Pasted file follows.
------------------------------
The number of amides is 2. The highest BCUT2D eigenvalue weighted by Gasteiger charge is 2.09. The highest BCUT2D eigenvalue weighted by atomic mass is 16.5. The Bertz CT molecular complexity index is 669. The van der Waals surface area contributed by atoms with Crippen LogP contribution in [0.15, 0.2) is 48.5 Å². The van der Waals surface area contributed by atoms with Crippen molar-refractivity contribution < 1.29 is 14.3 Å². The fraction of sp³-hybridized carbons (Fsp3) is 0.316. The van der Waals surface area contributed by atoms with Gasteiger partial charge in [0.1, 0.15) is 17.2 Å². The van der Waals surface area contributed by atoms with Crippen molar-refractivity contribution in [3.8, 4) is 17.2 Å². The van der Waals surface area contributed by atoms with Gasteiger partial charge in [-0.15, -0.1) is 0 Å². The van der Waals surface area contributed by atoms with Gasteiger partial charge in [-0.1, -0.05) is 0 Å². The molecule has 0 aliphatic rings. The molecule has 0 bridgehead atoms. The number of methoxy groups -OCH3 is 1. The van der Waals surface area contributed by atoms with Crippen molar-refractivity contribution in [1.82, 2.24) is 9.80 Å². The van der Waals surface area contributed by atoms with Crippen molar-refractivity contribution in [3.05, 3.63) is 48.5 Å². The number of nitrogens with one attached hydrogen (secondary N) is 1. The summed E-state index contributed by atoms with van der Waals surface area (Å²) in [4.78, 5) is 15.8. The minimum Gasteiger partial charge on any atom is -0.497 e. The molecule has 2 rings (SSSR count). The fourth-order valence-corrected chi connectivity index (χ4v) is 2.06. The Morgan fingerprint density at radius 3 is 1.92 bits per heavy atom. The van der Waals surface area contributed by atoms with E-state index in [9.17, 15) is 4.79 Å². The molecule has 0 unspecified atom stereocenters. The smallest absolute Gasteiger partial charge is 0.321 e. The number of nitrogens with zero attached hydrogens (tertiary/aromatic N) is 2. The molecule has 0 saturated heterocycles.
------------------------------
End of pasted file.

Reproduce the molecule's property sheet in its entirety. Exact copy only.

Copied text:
The number of amides is 2. The highest BCUT2D eigenvalue weighted by Gasteiger charge is 2.09. The highest BCUT2D eigenvalue weighted by atomic mass is 16.5. The Bertz CT molecular complexity index is 669. The van der Waals surface area contributed by atoms with Crippen LogP contribution in [0.15, 0.2) is 48.5 Å². The van der Waals surface area contributed by atoms with Crippen molar-refractivity contribution < 1.29 is 14.3 Å². The fraction of sp³-hybridized carbons (Fsp3) is 0.316. The van der Waals surface area contributed by atoms with Gasteiger partial charge in [0.1, 0.15) is 17.2 Å². The van der Waals surface area contributed by atoms with Crippen molar-refractivity contribution in [3.8, 4) is 17.2 Å². The van der Waals surface area contributed by atoms with Gasteiger partial charge in [-0.15, -0.1) is 0 Å². The van der Waals surface area contributed by atoms with Gasteiger partial charge in [-0.1, -0.05) is 0 Å². The molecule has 0 aliphatic rings. The molecule has 0 bridgehead atoms. The number of methoxy groups -OCH3 is 1. The van der Waals surface area contributed by atoms with Crippen molar-refractivity contribution in [1.82, 2.24) is 9.80 Å². The van der Waals surface area contributed by atoms with Crippen molar-refractivity contribution in [3.05, 3.63) is 48.5 Å². The number of nitrogens with one attached hydrogen (secondary N) is 1. The summed E-state index contributed by atoms with van der Waals surface area (Å²) in [4.78, 5) is 15.8. The minimum Gasteiger partial charge on any atom is -0.497 e. The molecule has 2 rings (SSSR count). The fourth-order valence-corrected chi connectivity index (χ4v) is 2.06. The Morgan fingerprint density at radius 3 is 1.92 bits per heavy atom. The van der Waals surface area contributed by atoms with E-state index in [9.17, 15) is 4.79 Å². The molecule has 0 unspecified atom stereocenters. The smallest absolute Gasteiger partial charge is 0.321 e. The number of nitrogens with zero attached hydrogens (tertiary/aromatic N) is 2. The molecule has 0 saturated heterocycles.